Along with the docks the seamen disappeared from the East End and the Rest opened its doors wider to homeless ex-servicemen, as well men with no background in seafaring, to plug the gap in income.  Years of struggle ensued and at times the Rest’s prospect looked very bleak indeed.

Raising money for single, homeless men is a tough call.  They don’t have the immediate appeal of, say, needy children and many will have experiences of addiction and broken relationships which have left their mark.  For much of this period Tower Hamlets’ housing policy focused exclusively on homes for families.  Even potential funders with a remit for working with seafarers simply couldn’t see the point in maintaining a project based in Poplar, but the staff of the Rest could and didn’t give up.

They carried on searching out the charities who did share their outlook and made successful grant applications.  In time, Tower Hamlets turned their attention to homeless men and began to co-operate with the Rest to do something for them.  In the end, the Rest raised the nine million pounds necessary to transform it into the comfortable, welcoming space for residents and staff, which was the result of the developments initiated in 2009.  The Rest now has a reliable annual income, and its future seems to be on a more secure footing than it has been for a long time.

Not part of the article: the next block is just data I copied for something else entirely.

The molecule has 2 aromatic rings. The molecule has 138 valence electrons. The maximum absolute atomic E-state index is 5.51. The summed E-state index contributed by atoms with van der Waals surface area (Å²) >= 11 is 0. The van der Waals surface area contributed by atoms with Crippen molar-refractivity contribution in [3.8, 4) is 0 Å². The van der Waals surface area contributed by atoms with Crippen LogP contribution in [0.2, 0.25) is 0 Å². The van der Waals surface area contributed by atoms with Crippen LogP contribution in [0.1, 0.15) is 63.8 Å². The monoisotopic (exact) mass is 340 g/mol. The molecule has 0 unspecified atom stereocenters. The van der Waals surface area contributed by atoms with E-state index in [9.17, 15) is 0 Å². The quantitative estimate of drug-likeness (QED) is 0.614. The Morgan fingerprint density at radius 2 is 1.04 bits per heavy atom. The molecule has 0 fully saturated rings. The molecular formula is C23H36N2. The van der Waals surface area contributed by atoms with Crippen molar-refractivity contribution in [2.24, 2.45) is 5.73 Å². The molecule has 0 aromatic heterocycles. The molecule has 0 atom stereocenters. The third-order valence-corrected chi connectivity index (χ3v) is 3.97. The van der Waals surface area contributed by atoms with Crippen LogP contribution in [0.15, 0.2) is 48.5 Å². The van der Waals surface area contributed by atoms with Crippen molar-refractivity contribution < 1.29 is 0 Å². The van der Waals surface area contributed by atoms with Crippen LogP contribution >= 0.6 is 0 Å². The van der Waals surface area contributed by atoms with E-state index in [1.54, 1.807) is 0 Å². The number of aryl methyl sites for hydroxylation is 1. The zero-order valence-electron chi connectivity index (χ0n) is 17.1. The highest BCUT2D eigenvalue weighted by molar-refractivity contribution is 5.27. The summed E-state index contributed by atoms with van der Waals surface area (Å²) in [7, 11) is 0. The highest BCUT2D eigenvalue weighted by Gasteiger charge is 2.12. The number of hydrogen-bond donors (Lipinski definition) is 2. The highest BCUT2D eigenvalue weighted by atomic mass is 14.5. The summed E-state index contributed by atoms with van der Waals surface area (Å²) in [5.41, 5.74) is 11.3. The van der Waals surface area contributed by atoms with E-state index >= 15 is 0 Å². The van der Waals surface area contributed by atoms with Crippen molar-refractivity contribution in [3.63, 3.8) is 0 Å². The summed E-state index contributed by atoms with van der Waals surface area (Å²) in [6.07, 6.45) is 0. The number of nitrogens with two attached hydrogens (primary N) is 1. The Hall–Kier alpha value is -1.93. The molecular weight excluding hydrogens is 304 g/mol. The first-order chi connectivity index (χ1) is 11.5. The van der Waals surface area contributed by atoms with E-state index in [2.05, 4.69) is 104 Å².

You can find out more about The Queen Victoria Seamen’s Rest at their Website: https://www.qvsr.org.uk/

The Story of the Seamen’s Mission of the Methodist Church, The Queen Victoria Seamen’s Rest “Saving Jack” was told by David Hurrell and Alexander Campbell as part of the celebration of its 175th anniversary.  You can obtain a copy of this beautifully illustrated work by getting in touch directly with the Rest.

Jane McChrystal © 2019.